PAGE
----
Reply to Letter to the Editor: “Diagnostic performance of ultrasound attenuation imaging for assessing low-grade hepatic steatosis”
by Jong Keon Jang, So Yeon Kim (email@example.com)Diagnostic performance of ultrasound attenuation imaging for assessing low-grade hepatic steatosis
Dear Editor in Chief,
We would like to thank Dr. Karen Cifuentes G and colleagues for their interest in our article, “Diagnostic performance of ultrasound attenuation imaging for assessing low‐grade hepatic steatosis” . It is our great pleasure to respond to their comments.
The accurate identification and quantification of hepatic steatosis is important for patients at risk of nonalcoholic fatty liver disease. The controlled attenuation parameter (CAP) in Fibroscan (Echosens, Paris, France) and attenuation coefficient (AC) in attenuation imaging have been increasingly used for the identification and quantification of hepatic steatosis. However, as Dr. Karen Cifuentes G and colleagues pointed out, there are some concerns regarding the use of these US-based parameters to quantify hepatic fat. Although the quantification of hepatic steatosis using both these US-based parameters is mainly determined by histopathologic hepatic fat quantification, other liver pathologies, such as hepatitis, fibrosis, and hemochromatosis, can affect the propagation and attenuation of sonic beams [2, 3]. Notably, our study population did not include a sufficient number of patients with other liver pathologies, which could confound the results of US-based parameters, as there was only one patient with portal fibrosis without septa (F1) and none of the patients had evidence of iron deposition or hepatitis. Therefore, we could not evaluate the effects of these potential confounding factors on the diagnostic accuracy of CAP and AC for quantifying hepatic steatosis. Future studies are needed to analyze the impact of other liver pathologies in patients with low grade hepatic steatosis. In addition, our study found that both CAP and AC showed a sensitivity of 61.5% and values of 0.808 and 0.829 for the area under the receiver operating characteristics (AUROC), respectively, which were slightly lower than those observed in previous studies . This can be attributed to the fact that participants in our study had a lower prevalence (3.5%) of advanced hepatic steatosis than those of previous studies (20–50%) [4-6]. Our results suggest that these US-based parameters may have some limitations to evaluate low-grade hepatic steatosis.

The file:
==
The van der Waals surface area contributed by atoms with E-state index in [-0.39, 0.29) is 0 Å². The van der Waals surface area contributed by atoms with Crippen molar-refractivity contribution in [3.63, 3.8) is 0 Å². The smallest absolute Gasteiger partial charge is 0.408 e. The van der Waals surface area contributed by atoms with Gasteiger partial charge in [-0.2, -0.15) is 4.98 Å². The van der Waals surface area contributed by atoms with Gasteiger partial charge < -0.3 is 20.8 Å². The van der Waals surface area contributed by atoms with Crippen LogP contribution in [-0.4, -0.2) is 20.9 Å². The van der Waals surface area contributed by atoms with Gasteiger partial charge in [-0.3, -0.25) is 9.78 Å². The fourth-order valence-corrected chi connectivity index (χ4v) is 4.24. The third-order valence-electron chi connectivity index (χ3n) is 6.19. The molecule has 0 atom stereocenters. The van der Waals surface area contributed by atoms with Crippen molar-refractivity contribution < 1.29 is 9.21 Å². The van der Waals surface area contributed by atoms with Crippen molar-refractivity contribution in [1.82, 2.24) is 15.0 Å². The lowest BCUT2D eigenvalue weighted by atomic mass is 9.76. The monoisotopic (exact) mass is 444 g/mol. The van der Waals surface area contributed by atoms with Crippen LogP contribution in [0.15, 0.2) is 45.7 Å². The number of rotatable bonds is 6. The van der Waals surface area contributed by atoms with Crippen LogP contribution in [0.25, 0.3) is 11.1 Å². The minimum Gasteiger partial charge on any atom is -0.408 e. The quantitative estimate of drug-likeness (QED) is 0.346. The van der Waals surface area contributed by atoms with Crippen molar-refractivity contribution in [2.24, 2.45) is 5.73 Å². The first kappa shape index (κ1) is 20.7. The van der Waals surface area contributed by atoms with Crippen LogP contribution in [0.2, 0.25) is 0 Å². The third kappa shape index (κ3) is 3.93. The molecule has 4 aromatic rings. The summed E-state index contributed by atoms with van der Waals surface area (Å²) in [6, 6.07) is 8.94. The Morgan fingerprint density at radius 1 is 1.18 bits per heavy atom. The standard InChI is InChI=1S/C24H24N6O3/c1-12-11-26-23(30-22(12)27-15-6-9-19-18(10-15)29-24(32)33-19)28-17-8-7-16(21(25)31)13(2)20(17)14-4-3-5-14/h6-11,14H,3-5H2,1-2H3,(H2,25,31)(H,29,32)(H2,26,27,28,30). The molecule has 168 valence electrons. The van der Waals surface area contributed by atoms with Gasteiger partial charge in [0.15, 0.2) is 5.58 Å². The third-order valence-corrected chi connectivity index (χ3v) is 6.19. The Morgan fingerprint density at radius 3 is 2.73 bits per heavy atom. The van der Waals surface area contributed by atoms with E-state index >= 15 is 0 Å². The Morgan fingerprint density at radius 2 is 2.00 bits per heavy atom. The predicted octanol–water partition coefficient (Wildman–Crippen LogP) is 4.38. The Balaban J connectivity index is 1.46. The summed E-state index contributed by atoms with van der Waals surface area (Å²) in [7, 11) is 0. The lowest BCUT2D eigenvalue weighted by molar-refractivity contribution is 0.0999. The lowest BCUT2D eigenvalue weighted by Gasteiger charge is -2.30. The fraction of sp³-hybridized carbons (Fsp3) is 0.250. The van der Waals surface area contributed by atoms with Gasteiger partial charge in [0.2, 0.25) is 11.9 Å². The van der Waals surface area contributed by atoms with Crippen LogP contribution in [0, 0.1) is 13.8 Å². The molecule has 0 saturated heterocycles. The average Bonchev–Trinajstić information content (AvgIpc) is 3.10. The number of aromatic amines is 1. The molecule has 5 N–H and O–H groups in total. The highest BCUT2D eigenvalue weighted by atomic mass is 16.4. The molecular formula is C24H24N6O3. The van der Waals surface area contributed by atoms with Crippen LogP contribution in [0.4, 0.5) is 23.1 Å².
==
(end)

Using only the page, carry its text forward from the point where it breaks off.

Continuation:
In accordance with the comments of Dr. Karen Cifuentes G and colleagues, the proton density fat fraction (PDFF) derived from magnetic resonance imaging is arguably the most accurate non-invasive method to quantify hepatic steatosis [7, 8]. Thus, we analyzed our data using PDFF as a reference standard. Of a total of 57 participants in our study, 51 had available PDFF values measured by high-speed T2-corrected multi-echo spectroscopic sequences on the same day of US-based fat quantification. The median PDFF value was 3.1%, ranging from 0.9 to 16.6%. AC was positively correlated with PDFF (ρ = 0.613; 95% confidence interval [CI], 0.406–0.760; p < 0.001). Eleven patients (21.6%) had any grade of hepatic steatosis with the reference value of PDFF ≥5% . The AUROC of AC for the identification of hepatic steatosis was 0.837 (95% CI: 0.708–0.926). The sensitivity and specificity of AC were 81.8% (9/11) and 80.0% (32/40), respectively, with an estimated cut-off AC value (0.62 dB/cm/MHz) with the highest Youden index. For the identification of low-grade hepatic steatosis, sensitivity of AC values seemed to be higher when PDFF was used as a standard reference than when the histologic fat fraction was used, which can be attributed to the differences in the fat quantification methods between those two reference standards .
Once again, we deeply appreciate the insightful comments of Dr. Karen Cifuentes G and colleagues, which have provided a different point of view in interpreting our results. Through their comments, we thoroughly considered the advantages and disadvantages of various methods of hepatic fat quantification.